I thought that I was in second. I could see a rider ahead and I was steadily gaining on him. I knew that I would catch him eventually, so maintained a sustainable pace and reeled him in over two laps.

As I was about the catch "first place" a rider came up behind me. He rode my wheel for a half a lap, but didn't try to pass. I picked it up a little and reeled "first" in and my chaser attacked out of a corner right after we caught "first."

As my chaser attacked, I was faced with a dilemma. I felt like I could jump on his wheel. In fact, he dangled 5 seconds in front of me for another half a lap. I kept thinking that if I maintained my own pace, I would catch him when he broke.

Meanwhile, the guy that I had just reeled in got on my wheel after I bobbled a corner in the singletrack in the woods. He assured me that he wasn't going to steal my podium. I'm not saying that I didn't believe him, but he seemed to have no trouble staying with me. So I kept digging.

Basically, nothing changed. I kept chugging along in the big ring. Sometimes I gapped the guy on my wheel, other times he was stuck like glue.

"Second" place dangled out in front of me, just out of reach, but just one mishap away. This is cyclocross and shit happens. Chains derail, pinch flats are common and we all know how janky early season bicycles are.

Nothing happened. I finished in what I thought was third, followed very closely by my chaser, who I was able to gap in the last lap to insure that he didn't "steal my podium."

But this Canuck. Everyone forgot about him. He stole my podium spot by annihilating our field. He then went on to take the hole shot in the elite race and trade blows with Myerson for a few laps.

I finished 4th overall. I was paid $40, which makes a $5 profit after subtracting registration and gas from my winnings.

I achieved all of my goals for the race. To restate: do as well as last year and beat Bailey. Actually, I finished in the exact spot that I did last year, only David Wilcox upgraded, so he wasn't in my race to get 4th in front of my 5th. Wilcox went on to finish 4th in the elite race today, behind Adam Myerson, Alec Donahue and the sandbagging Canuck. Congratulations David.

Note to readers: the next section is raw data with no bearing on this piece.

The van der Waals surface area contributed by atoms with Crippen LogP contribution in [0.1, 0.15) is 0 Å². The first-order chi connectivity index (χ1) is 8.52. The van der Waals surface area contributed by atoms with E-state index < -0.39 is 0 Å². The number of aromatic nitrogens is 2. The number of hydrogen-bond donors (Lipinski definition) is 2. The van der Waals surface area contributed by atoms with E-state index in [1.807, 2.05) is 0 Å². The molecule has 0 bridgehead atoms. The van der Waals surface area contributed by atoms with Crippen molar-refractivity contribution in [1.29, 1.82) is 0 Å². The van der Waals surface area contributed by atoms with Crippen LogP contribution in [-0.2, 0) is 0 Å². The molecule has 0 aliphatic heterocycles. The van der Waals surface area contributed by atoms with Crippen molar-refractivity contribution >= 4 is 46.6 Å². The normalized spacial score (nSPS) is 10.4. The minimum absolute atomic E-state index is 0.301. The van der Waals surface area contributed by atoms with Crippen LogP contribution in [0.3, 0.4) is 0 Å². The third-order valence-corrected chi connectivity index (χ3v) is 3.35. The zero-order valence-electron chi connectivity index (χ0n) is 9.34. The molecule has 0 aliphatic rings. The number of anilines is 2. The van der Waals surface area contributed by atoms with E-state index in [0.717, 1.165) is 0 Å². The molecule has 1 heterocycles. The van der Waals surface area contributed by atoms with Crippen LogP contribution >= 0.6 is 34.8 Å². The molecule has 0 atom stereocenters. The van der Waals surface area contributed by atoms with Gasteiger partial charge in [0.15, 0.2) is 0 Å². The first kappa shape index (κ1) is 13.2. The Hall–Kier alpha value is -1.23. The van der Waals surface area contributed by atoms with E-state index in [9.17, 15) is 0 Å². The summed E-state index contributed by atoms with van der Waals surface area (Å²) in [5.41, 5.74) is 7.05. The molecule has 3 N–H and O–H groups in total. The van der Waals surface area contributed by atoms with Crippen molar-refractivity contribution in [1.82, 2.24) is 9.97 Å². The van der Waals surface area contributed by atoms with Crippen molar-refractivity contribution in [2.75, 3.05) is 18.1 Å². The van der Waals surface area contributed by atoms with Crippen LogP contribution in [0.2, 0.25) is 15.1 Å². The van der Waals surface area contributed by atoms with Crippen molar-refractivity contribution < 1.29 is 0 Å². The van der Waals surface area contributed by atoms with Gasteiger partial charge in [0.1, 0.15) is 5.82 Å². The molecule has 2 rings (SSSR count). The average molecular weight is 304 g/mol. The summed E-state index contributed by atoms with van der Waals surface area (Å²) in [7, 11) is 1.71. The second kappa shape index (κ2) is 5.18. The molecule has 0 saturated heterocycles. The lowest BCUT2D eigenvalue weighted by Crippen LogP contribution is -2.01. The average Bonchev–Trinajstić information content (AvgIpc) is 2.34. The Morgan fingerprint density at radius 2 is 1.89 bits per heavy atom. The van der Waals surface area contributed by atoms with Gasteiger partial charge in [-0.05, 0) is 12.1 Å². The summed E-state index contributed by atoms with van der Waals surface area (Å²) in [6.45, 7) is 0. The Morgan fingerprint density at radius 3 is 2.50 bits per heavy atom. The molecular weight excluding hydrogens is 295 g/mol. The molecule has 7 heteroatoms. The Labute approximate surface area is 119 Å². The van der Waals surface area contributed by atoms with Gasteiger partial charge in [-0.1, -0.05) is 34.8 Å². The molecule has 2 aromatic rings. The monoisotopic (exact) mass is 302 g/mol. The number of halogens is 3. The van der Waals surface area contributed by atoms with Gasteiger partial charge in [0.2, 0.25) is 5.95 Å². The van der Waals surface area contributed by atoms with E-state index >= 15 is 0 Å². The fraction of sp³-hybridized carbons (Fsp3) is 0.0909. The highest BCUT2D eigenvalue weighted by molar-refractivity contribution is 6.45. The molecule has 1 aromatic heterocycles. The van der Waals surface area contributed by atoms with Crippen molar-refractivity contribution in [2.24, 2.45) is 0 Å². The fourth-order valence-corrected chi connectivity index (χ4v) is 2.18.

I rode the whole race in my big ring, which I have never done before. It seems faster. In fact, I am not looking forward to getting my little ring replaced, since it will give me an excuse to ride slower when the real pain comes.

Also, I forgot how much cyclocross hurts. This is a serious wakeup call. When I train, I need to put more suffering into it.


Greg said...

Nice race.
How uncharitable, gunning for Bailey on his birthday!

RMM said...

I am sure that Pedro's/HUP/BRC/Svelte or whatever team Bailey is actually on will chase me just as hard on my birthday, considering that mine falls smack in the middle of our spring classics.

Chris said...

I'm pretty sure you beat me at Palmer too. Owned me would probably be a more apt description.

James said...

Nice job! Sorry to steal your podium. I thought I was in 10th place at that point. I didn't know I would get third.
I still had my road gears on too. I don't think I'm going to change either. It felt good to hammer it out in the big ring.
Looking forward to seeing you out there.

RMM said...


We'll have plenty of opportunities to duke it out over the season. Introduce yourself, next time you see me at a race, it would be nice to put a face to the name and to the wheel that rides away with my podium spot.